(TibetanReview.net, Jun28, 2016) – Tibet’s exiled spiritual leader, the Dalai Lama, on Jun 26 morning delivered the keynote speech at the 84th Annual Meeting of the US Conference of Mayors held in Indianapolis in the state of Indiana. He was welcomed on arrival at the JW Marriott Hotel by the Conference President, Mayor of Baltimore, Stephanie Rawlings-Blake. He was escorted to the conference platform by the US television personality and news journalist Ann Curry.
The conference was preceded by a screening of two short videos about Mayor Gary Fischer of Louisville, Kentucky, and his initiative to declare Louisville a City of Compassion and Mayor Tom Tait of Anaheim, California, who had made Anaheim a City of Kindness, both under the Dalai Lama’s inspiration.
The Dalai Lama then stepped up to the rostrum and told the gathering of more than 200 mayors: “It’s a great honour to meet so many Mayors of this great nation. I always think of the United States as leader of the free world. It’s a country known for technological innovation. Your principles are freedom, democracy and liberty, and these qualities are related to warm-heartedness, a respect for others and a concern for others’ well-being. These are not slogans but related to a mental attitude. So I hope and believe that this nation can take the lead in building a more compassionate world.”
He said the world needed to address the destructive emotions like anger, jealousy and self-centredness that some historians say had resulted in the violent death of some 200 million people in the 20th century. “We have to cultivate our basic human nature of compassion.”
He referred to the examples of the cities of Louisville and Anaheim and told the mayors that they could make a significant contribution to this endeavors, adding “many other nations will then follow your example.”
American pop singer and actress Lady Gaga reinforced what the Dalai Lama said with an impassioned defence of kindness. “The truly fantastic thing about kindness is that it’s free. You can give and give and receive kindness and the well never dries up.”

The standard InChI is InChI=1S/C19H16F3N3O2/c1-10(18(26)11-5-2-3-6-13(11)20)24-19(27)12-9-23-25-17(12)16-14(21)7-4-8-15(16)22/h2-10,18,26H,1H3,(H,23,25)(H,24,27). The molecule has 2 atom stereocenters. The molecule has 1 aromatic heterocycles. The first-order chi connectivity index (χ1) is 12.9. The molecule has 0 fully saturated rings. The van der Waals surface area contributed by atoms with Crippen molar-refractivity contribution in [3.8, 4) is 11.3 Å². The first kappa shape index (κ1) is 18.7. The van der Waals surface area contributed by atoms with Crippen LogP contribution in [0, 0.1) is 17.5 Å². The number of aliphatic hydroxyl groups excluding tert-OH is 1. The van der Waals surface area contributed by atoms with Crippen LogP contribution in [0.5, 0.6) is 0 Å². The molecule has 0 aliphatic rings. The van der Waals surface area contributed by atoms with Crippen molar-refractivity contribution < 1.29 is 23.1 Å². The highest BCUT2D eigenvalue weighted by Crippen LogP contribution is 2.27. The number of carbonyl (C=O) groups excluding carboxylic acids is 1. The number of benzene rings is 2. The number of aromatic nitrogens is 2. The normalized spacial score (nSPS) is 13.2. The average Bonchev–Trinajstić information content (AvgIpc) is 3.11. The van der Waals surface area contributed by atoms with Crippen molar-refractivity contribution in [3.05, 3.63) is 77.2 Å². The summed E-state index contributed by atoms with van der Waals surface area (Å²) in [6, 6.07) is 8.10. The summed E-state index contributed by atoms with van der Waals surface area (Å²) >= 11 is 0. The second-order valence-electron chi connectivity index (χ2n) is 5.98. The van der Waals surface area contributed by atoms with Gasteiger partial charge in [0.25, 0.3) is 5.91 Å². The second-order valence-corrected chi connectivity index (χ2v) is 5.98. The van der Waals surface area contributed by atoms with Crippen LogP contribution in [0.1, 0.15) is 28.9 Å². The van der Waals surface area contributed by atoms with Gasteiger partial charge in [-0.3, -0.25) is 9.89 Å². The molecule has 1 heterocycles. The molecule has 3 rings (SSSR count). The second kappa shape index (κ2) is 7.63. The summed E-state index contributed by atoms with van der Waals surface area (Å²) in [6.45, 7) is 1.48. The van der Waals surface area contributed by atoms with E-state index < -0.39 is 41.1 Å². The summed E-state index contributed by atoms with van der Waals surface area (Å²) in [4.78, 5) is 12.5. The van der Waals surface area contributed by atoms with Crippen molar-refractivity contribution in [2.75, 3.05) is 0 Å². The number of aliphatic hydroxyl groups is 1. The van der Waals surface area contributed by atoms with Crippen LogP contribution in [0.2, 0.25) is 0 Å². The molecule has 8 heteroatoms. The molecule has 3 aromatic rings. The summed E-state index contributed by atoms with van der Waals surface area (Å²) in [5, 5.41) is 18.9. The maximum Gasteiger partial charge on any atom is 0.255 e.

Pointing out that Tom Tait had run for his mayoral election on a platform of kindness and won, co-panelist, entrepreneur and philanthropist Philip Anschutz said, “Kindness is something you can all use.”
Before joining the Conference’s Plenary Session the Dalai Lama took part in a conversation with Lady Gaga that was streamed live over Facebook. In his replies to questions submitted through Facebook, the Dalai Lama spoke about the importance of paying more attention to inner values like love and compassion, about meditation, and about gaining hope and self-confidence by looking at things from a wider perspective.
The day before, some 6,500 people from diverse religious faiths attended the Dalai Lama’s public talk on “Compassion as a Pillar of World Peace” given June 25 afternoon at the Indiana Farmers Coliseum’s State Fairgrounds. The event was organized by the Indiana Buddhist Center in partnership with the Center for Interfaith Cooperation and Compassionate Indy.
Earlier that day, the exile Tibetan spiritual leader joined members of the Emory-Tibet Partnership to discuss draft guidelines for Secular Ethics in Education. Experts invited to join the members in the discussion included Daniel Goleman, Linda Lantieri, Mark Greenberg and Kimberly Schonert-Reichl who have done pioneering work in Social and Emotional Learning.
Emory’s Geshe Lobsang Tenzin explained that the proposed Secular Ethics in Education framework seeks to reflect the Dalai Lama’s vision whose guiding principle is compassion. He said the framework covered three sets of skills: self-cultivation, which includes: calming the body and mind; learning to attend; emotional literacy and self-care. The second set involves relating to others, and includes appreciating others; empathy; recognizing our common humanity and social skills. The third set, responsible decision-making, involves: appreciating interdependence and applying critical thinking.
The Dalai Lama left the US for India on Jun 27 afternoon.